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What John Lennon Thought of Paul & Paula’s ‘Hey Paula’

John Lennon discussed Paul & Paula’s “Hey Paula” and several other songs on an episode of a famous television show. In his typical fashion, the “Imagine” singer proved hard to please. However, he didn’t attack every song played on the show.

John Lennon discussed Paul & Paula’s ‘Hey Paula’ and 1 Elvis Presley song on TV

According to Salon, John appeared on an episode of the show Juke Box Jury in 1963. The show was about judging new pop songs. While The Beatles had hits before John’s appearance on Juke Box Jury, the episode helped the band gain more notoriety.

On the show, John was asked to judge Elvis Presley’s “(You’re the) Devil in Disguise,” Tom Glazer’s “On Top of Spaghetti,” Julie Grant’s “Don’t Ever Let Me Down,” Miriam Makeba’s “The Click Song,” and Paul & Paula’s “First Quarrel.”

While discussing “First Quarrel,” John mentioned Paul & Paula’s first single, “Hey Paula.” “Well, I like their first record, because I like the octave singing — her singing one above him—and it wasn’t bad,” he said. “I didn’t buy it.”

John Lennon wasn’t a fan of other tunes by Paul & Paula

Next, John revealed his opinions on Paul & Paul’s next two singles: “Young Lovers” and “First Quarrel.” “And the second one, you know, wasn’t worth bothering,” he said. “This has ‘Jim’ in it. All these American records are always about Jim and Bobby and Alfred and all this. I don’t like it.” For context, the lyrics of “First Quarrel” are about Paul falsely believing Paula is cheating on him with someone named Jim.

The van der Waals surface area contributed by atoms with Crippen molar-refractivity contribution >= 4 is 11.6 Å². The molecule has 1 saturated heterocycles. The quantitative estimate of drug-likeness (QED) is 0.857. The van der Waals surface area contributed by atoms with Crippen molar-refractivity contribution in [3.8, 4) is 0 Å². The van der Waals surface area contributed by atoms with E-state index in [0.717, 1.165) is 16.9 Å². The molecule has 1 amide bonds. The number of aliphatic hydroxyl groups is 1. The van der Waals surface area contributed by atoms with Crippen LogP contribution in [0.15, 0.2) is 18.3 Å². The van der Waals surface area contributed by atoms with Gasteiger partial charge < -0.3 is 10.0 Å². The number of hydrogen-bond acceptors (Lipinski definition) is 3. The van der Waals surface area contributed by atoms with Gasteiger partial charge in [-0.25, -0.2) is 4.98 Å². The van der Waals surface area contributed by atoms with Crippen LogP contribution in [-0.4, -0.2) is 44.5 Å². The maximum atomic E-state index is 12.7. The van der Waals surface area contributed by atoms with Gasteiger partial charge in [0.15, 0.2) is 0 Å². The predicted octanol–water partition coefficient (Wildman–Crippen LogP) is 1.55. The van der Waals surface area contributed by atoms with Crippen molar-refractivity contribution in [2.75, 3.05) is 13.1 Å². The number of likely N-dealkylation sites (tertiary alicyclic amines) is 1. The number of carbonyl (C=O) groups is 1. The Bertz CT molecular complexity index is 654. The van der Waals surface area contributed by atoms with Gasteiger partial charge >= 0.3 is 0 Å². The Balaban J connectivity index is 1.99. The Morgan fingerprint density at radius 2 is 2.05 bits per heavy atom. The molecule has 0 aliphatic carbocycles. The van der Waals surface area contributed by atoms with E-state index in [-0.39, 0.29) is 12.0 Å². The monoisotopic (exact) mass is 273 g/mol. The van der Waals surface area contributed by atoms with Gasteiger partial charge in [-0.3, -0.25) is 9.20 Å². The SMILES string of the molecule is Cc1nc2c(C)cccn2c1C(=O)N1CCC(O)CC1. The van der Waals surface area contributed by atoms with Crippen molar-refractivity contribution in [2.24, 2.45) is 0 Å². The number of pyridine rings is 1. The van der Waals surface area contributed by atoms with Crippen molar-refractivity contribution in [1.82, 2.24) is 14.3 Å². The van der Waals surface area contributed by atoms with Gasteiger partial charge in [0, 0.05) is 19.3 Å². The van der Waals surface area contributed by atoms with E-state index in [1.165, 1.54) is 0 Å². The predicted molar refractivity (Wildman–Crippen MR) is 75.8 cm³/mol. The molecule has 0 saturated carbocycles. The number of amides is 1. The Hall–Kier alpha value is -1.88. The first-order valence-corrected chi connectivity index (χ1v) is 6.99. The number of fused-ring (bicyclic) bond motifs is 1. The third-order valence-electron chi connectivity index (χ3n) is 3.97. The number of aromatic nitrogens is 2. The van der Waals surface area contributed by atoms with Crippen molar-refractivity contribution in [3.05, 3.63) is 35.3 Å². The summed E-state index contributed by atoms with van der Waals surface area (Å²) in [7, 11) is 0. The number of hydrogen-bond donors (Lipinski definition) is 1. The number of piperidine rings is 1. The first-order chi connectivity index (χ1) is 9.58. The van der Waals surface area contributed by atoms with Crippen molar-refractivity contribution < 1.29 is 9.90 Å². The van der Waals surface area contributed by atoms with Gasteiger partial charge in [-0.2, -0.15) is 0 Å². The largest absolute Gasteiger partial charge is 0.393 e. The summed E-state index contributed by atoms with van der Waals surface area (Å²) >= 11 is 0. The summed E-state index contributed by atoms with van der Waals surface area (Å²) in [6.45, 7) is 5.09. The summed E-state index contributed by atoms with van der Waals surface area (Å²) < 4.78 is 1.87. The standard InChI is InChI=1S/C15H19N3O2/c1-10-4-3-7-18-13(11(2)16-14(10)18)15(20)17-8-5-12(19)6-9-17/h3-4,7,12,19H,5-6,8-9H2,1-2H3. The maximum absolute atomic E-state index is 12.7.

During the same episode, John was asked how he felt about music made by women. “Well, I like girl singers,” he replied. “I like The Shirelles and [The] Chiffons, you know. They’re different. But I can’t think of any girl in particular.”

John set a precedent for rock stars appearing on Juke Box Jury when he dismissed every song they played. Later, The Rolling Stones appeared on the program and trashed all the songs. The Sex Pistols were even less impressed. In a display of punk rock irreverence, Johnny Rotten walked off the set.

How listeners in the United States reacted to ‘Hey Paula’

Regardless of John’s reaction to “Hey Paula,” the tune became a huge hit. The Billboard Book of Number 1 Hits says the track topped the Billboard Hot 100 for three weeks. It could have been the perfect start to a major pop career, but that just wasn’t in the cards.

Despite this, Ray Hildebrand — who wrote “Hey Paula” and played the role of Paul in the song — wasn’t a huge fan of the record business. He decided to leave it to focus on his spiritual journey as a Christian.

Jill Jackson a.k.a. Paula repeatedly tried to get Hildebrand to change his mind. He just wasn’t interested. While their time together was brief, “Hey Paula” remains one of the most famous songs from the malt shop era of music.

John wasn’t criticized a lot of early 1960s pop music but even he liked “Hey Paula.”

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